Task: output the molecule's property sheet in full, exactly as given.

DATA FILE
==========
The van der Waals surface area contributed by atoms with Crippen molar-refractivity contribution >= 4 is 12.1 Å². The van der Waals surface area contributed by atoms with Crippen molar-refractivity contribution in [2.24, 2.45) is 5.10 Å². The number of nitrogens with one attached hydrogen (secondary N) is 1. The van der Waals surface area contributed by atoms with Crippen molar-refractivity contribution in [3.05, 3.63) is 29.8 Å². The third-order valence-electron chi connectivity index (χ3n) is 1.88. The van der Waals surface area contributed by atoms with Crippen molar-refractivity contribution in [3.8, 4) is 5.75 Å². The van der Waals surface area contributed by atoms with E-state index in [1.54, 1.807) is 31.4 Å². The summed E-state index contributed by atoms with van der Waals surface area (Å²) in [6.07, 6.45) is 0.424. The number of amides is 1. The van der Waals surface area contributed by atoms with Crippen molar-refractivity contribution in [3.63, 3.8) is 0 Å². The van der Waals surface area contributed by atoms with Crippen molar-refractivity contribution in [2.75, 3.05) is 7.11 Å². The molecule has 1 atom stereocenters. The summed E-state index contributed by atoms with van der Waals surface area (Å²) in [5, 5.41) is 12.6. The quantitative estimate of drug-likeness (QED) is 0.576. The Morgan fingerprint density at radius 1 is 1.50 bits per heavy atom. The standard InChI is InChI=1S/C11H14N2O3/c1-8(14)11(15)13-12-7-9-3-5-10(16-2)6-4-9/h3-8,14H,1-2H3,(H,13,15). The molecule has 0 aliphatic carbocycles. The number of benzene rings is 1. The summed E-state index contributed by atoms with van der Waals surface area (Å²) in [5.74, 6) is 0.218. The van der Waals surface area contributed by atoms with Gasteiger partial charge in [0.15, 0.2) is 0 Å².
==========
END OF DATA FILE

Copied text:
The van der Waals surface area contributed by atoms with Crippen molar-refractivity contribution >= 4 is 12.1 Å². The van der Waals surface area contributed by atoms with Crippen molar-refractivity contribution in [2.24, 2.45) is 5.10 Å². The number of nitrogens with one attached hydrogen (secondary N) is 1. The van der Waals surface area contributed by atoms with Crippen molar-refractivity contribution in [3.05, 3.63) is 29.8 Å². The third-order valence-electron chi connectivity index (χ3n) is 1.88. The van der Waals surface area contributed by atoms with Crippen molar-refractivity contribution in [3.8, 4) is 5.75 Å². The van der Waals surface area contributed by atoms with E-state index in [1.54, 1.807) is 31.4 Å². The summed E-state index contributed by atoms with van der Waals surface area (Å²) in [6.07, 6.45) is 0.424. The number of amides is 1. The van der Waals surface area contributed by atoms with Crippen molar-refractivity contribution in [3.63, 3.8) is 0 Å². The van der Waals surface area contributed by atoms with Crippen molar-refractivity contribution in [2.75, 3.05) is 7.11 Å². The molecule has 1 atom stereocenters. The summed E-state index contributed by atoms with van der Waals surface area (Å²) in [5, 5.41) is 12.6. The quantitative estimate of drug-likeness (QED) is 0.576. The Morgan fingerprint density at radius 1 is 1.50 bits per heavy atom. The standard InChI is InChI=1S/C11H14N2O3/c1-8(14)11(15)13-12-7-9-3-5-10(16-2)6-4-9/h3-8,14H,1-2H3,(H,13,15). The molecule has 0 aliphatic carbocycles. The number of benzene rings is 1. The summed E-state index contributed by atoms with van der Waals surface area (Å²) in [5.74, 6) is 0.218. The van der Waals surface area contributed by atoms with Gasteiger partial charge in [0.15, 0.2) is 0 Å².